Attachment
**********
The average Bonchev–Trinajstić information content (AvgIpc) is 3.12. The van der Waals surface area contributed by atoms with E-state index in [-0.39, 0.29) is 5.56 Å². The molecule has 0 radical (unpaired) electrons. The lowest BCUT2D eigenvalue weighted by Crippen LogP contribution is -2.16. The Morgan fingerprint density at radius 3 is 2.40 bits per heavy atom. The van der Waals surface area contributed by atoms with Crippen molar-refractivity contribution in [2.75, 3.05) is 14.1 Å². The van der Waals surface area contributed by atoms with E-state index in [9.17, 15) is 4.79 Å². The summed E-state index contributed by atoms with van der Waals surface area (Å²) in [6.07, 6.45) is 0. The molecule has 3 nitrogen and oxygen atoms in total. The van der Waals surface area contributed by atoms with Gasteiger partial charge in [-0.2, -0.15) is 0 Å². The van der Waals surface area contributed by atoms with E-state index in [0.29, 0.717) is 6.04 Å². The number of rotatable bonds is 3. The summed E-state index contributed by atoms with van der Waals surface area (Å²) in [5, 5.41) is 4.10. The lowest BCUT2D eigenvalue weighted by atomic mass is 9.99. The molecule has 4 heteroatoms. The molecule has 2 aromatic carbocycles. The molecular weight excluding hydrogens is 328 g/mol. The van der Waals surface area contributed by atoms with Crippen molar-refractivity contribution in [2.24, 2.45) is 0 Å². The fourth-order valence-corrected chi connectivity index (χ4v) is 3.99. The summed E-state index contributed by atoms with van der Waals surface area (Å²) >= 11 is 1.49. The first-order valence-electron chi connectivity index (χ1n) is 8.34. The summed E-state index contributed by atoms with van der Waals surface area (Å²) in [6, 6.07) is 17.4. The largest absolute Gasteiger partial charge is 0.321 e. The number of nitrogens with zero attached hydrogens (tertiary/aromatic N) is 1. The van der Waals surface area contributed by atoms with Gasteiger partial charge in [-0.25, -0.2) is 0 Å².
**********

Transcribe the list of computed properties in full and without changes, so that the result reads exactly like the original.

The average Bonchev–Trinajstić information content (AvgIpc) is 3.12. The van der Waals surface area contributed by atoms with E-state index in [-0.39, 0.29) is 5.56 Å². The molecule has 0 radical (unpaired) electrons. The lowest BCUT2D eigenvalue weighted by Crippen LogP contribution is -2.16. The Morgan fingerprint density at radius 3 is 2.40 bits per heavy atom. The van der Waals surface area contributed by atoms with Crippen molar-refractivity contribution in [2.75, 3.05) is 14.1 Å². The van der Waals surface area contributed by atoms with E-state index in [9.17, 15) is 4.79 Å². The summed E-state index contributed by atoms with van der Waals surface area (Å²) in [6.07, 6.45) is 0. The molecule has 3 nitrogen and oxygen atoms in total. The van der Waals surface area contributed by atoms with Gasteiger partial charge in [-0.2, -0.15) is 0 Å². The van der Waals surface area contributed by atoms with E-state index in [0.29, 0.717) is 6.04 Å². The number of rotatable bonds is 3. The summed E-state index contributed by atoms with van der Waals surface area (Å²) in [5, 5.41) is 4.10. The lowest BCUT2D eigenvalue weighted by atomic mass is 9.99. The molecule has 4 heteroatoms. The molecule has 2 aromatic carbocycles. The molecular weight excluding hydrogens is 328 g/mol. The van der Waals surface area contributed by atoms with Crippen molar-refractivity contribution in [2.24, 2.45) is 0 Å². The fourth-order valence-corrected chi connectivity index (χ4v) is 3.99. The summed E-state index contributed by atoms with van der Waals surface area (Å²) >= 11 is 1.49. The first-order valence-electron chi connectivity index (χ1n) is 8.34. The summed E-state index contributed by atoms with van der Waals surface area (Å²) in [6, 6.07) is 17.4. The largest absolute Gasteiger partial charge is 0.321 e. The number of nitrogens with zero attached hydrogens (tertiary/aromatic N) is 1. The van der Waals surface area contributed by atoms with Gasteiger partial charge in [-0.25, -0.2) is 0 Å².